Now I love praying Morning Prayer. I still feel most vulnerable and open to God at night, but I’m feeling the joy of commending the day to God at whatever time I join it.

I’m sharing all of this in case you’ve maybe felt like I did, that you couldn’t follow the social cues of prayer and thought maybe that meant you couldn’t pray. I hope you will try it anyway, whichever prayer it is. God will steady the shaky hand of the one that lights her first prayer candle or whispers his first Jesus prayer. It turns out that the riches are freely given even to the newcomers.

Every day I say to myself: today I will begin. -St. Anthony the Great
Image: Woman's feet at lower left side under an arrow, surrounded by arrows pointing many directions.

Where will you begin today?

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10 thoughts on “Beginning”

  1. Every morning when I start morning prayers I see the italicized instructions to pray immediately upon waking. I’m not a morning person by choice but by necessity, so I’m not “all there” as soon as I roll out of bed. I have a set routine [bathroom, dress, turn on coffee, feed cat, turn off porch light, open blinds…] that I can do in that order even if I’m sleepwalking. By the time I have done all of that I generally have a small child with demands. Once she’s content (takes a bit) I’ll pour a cup of coffee and sit down. Only after I’ve satisfied several more demands and finished the coffee do I actually start prayers. Yes, I could probably do them 15 minutes earlier, but that’s, well, whatever. Anyway. Every morning I see those instructions and every morning I feel a slight twinge of guilt even as I know that my routine is my routine and enables me to start the day. (So don’t feel alone!)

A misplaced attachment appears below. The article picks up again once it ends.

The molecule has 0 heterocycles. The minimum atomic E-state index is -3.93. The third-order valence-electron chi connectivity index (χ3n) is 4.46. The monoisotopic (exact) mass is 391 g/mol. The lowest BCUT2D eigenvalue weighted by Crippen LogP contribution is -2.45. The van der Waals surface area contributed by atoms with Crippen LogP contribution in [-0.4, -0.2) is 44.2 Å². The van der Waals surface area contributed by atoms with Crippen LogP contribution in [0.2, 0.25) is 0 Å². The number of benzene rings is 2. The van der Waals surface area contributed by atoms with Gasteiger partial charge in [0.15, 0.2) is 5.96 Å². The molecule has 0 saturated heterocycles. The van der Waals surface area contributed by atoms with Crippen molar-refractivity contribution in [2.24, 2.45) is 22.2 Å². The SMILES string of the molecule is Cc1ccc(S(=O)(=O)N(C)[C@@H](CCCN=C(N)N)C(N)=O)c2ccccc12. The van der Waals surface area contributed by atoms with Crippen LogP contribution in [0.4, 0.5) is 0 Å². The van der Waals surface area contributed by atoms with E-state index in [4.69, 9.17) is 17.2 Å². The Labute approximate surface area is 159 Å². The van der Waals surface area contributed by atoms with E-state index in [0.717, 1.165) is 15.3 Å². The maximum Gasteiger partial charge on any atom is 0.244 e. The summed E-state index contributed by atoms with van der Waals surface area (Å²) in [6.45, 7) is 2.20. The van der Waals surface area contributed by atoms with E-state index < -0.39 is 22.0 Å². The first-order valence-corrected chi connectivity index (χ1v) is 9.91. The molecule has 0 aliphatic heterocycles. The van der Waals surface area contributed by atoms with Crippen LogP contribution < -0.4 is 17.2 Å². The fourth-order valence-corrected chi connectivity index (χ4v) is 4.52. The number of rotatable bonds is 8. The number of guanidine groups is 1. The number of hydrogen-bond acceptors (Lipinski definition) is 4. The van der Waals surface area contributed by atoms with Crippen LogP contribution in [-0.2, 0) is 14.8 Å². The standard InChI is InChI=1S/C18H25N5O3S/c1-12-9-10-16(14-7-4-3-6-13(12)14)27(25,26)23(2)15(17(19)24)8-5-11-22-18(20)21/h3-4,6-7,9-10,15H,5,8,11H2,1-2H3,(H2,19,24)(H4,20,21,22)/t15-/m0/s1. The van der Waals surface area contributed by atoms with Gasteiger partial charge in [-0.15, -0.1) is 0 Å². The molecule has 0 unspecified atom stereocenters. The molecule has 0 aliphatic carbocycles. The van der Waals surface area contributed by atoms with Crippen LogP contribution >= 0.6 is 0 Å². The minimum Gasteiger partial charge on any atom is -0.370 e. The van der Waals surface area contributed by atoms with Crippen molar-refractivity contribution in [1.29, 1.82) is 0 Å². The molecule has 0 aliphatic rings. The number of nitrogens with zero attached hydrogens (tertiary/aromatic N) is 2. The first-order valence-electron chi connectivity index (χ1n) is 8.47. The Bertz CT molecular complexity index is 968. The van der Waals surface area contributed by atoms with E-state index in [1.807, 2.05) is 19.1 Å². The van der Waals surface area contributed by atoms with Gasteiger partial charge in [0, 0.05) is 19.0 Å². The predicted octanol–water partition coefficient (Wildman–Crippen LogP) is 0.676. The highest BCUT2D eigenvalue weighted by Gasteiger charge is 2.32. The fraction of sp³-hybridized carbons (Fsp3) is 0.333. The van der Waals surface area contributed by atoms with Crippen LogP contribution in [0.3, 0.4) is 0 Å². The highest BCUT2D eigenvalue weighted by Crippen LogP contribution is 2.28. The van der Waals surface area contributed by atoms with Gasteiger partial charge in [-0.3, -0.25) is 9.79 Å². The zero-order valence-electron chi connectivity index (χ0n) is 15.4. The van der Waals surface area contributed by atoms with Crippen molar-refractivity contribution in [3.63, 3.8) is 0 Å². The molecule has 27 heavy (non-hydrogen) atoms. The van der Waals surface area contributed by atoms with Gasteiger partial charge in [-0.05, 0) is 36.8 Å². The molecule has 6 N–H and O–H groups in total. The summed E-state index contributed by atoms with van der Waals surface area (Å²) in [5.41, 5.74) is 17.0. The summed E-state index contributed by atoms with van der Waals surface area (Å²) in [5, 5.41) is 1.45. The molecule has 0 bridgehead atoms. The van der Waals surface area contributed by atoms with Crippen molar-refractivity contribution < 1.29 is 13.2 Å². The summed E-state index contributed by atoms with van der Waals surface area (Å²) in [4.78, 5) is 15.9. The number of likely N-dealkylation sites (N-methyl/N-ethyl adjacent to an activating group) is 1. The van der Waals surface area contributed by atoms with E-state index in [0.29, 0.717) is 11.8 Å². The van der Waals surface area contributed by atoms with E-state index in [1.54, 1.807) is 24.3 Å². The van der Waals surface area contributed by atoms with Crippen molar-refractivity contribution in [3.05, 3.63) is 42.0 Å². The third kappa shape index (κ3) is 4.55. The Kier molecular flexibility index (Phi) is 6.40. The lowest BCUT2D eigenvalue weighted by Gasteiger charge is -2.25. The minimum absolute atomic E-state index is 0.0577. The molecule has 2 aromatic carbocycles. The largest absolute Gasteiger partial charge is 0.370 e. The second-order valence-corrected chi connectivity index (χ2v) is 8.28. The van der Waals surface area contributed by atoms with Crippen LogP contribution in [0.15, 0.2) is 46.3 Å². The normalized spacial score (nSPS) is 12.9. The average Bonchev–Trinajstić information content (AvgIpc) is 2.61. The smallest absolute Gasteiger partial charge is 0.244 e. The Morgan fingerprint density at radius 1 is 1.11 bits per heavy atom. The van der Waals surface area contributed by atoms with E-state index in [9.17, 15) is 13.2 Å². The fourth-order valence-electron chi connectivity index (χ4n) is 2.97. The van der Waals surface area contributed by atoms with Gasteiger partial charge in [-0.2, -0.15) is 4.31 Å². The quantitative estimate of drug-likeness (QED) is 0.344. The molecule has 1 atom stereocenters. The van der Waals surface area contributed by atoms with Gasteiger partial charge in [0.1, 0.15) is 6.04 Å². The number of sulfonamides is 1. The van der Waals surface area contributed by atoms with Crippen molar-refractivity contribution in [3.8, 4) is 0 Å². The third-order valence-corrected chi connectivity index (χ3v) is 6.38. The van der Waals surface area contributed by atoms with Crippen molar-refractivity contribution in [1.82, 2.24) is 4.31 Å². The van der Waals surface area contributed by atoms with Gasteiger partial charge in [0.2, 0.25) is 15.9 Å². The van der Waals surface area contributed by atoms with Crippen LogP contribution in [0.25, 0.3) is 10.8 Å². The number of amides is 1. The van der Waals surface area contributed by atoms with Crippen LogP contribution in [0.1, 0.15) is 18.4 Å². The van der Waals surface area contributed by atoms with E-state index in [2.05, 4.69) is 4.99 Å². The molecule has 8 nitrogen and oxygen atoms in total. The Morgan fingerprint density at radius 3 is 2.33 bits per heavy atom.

1. That makes me feel better. For me, I know that I won’t get another speck of quiet for a few hours once the kids realize that I’m awake. But I love discovering that the rubric is flexible! I’m guessing that it’s supposed to work with/into our morning habits, one way or another, rather than making us feel bad about them. It’s just hard to overcome those years of exclusion from the morning person club that felt like exclusion from the morning prayer option. Thankfully God’s mercy endures forever, which is a lot longer than the endurance of my confusion!

      1. I’ve felt a bit of that exclusion too when seeing the dawn photos of morning prayers, etc. We all have our own situations and while a monastic can roll right out of bed and begin, not all of us can. Whenever one thing or another happens and I wind up around 10:30 just starting, I try to remind myself that any feelings of guilt for doing so are probably not from God.

      2. That’s a very good point! Thank you for that. I can’t imagine the one who told us about the prodigal son’s return getting miffed if we turn up a bit later in the day for prayer.

  2. I’ve managed, every so often, to be able to say “Morning, God” when I wake up. But my morning prayers have NEVER been before coffee. And often, they are closer to noon or afternoon prayers. And even when they are in the actual, real, no kidding morning, on the days that I ride my bike, they are after that. So you’re not alone. I think the point is to remind ourselves to give the day to God, whenever we do that, and to practice keeping God in view. So, say ‘em when you say ‘em, and let God sort it out. Night shift workers have to say morning prayer in the afternoon or early evening, because that’s their morning. I don’t think God has a time clock we have to punch!